Iowa Department of Education Director Ryan Wise today announced the next group of school districts chosen to launch local teacher leadership plans through Iowa’s Teacher Leadership and Compensation System.
Thirty-eight school districts have been added to the state system, bringing the total number of districts in the teacher leadership system to 332 of 333 Iowa districts in the 2016-17 school year.
“With higher expectations for all students today, we must do everything we can to support the complex work of teaching,” Wise said. “I’m pleased that so many school districts have shown they share this commitment by joining the teacher leadership system.”
Iowa’s teacher leadership system, which taps into the expertise of top teachers to improve classroom instruction and raise student achievement, is the centerpiece of the state’s landmark education reform package passed by the Legislature in 2013. It is the nation’s most comprehensive teacher leadership system. About 25 percent of Iowa teachers will be in leadership roles when the system is fully phased in.
The system paves the way for more support and greater collaboration for all teachers to learn from each other instead of operating largely in isolation within their classrooms.
All Iowa school districts have applied to join the teacher leadership system. The 38 newly accepted districts will implement their teacher leadership plans in the 2016-17 school year. The remaining district, Riceville Community School District, will refine and re-submit its plan for approval.
School districts in the teacher leadership system are at varying stages. Some are in their second year, while others are gearing up for participation.
A recent report on the first year of Iowa’s teacher leadership system found progress has been made toward each of the system’s five goals, including attracting new teachers, retaining effective teachers, promoting collaboration, rewarding professional growth and effective teaching, and improving student achievement. In addition, students in the first 39 participating school districts saw a jump in proficiency rates on state math and reading tests.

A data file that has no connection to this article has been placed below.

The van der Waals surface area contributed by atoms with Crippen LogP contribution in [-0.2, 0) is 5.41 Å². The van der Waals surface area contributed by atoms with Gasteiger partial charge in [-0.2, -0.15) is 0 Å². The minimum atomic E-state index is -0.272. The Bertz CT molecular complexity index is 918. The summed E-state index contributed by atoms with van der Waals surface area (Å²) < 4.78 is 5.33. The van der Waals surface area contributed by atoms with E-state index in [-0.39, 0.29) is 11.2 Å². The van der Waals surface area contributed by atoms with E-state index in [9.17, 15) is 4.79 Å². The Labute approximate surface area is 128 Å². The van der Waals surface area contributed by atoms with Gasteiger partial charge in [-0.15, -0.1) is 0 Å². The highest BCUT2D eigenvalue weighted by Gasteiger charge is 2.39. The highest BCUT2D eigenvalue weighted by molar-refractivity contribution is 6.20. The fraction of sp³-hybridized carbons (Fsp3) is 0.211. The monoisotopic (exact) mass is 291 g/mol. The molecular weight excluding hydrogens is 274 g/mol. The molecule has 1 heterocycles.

School districts are chosen for the system based on recommendations of the Commission on Educator Leadership and Compensation, which evaluates applications.
Districts that apply to start teacher leadership systems are required to set a vision and goals for what they plan to accomplish. They also must address “must-haves,” such as setting a minimum teacher salary of $33,500, improving entry into the profession through efforts that include mentoring new teachers, and a rigorous selection process for leadership roles.
The teacher leadership system cost nearly $50 million in fiscal year 2015. That amount is expected to grow to about $150 million annually by fiscal year 2017, which would enable all districts to participate.
AEA 267 congratulates the following newly accepted districts that we are privileged to partner with:
- Lake Mills
- St. Ansgar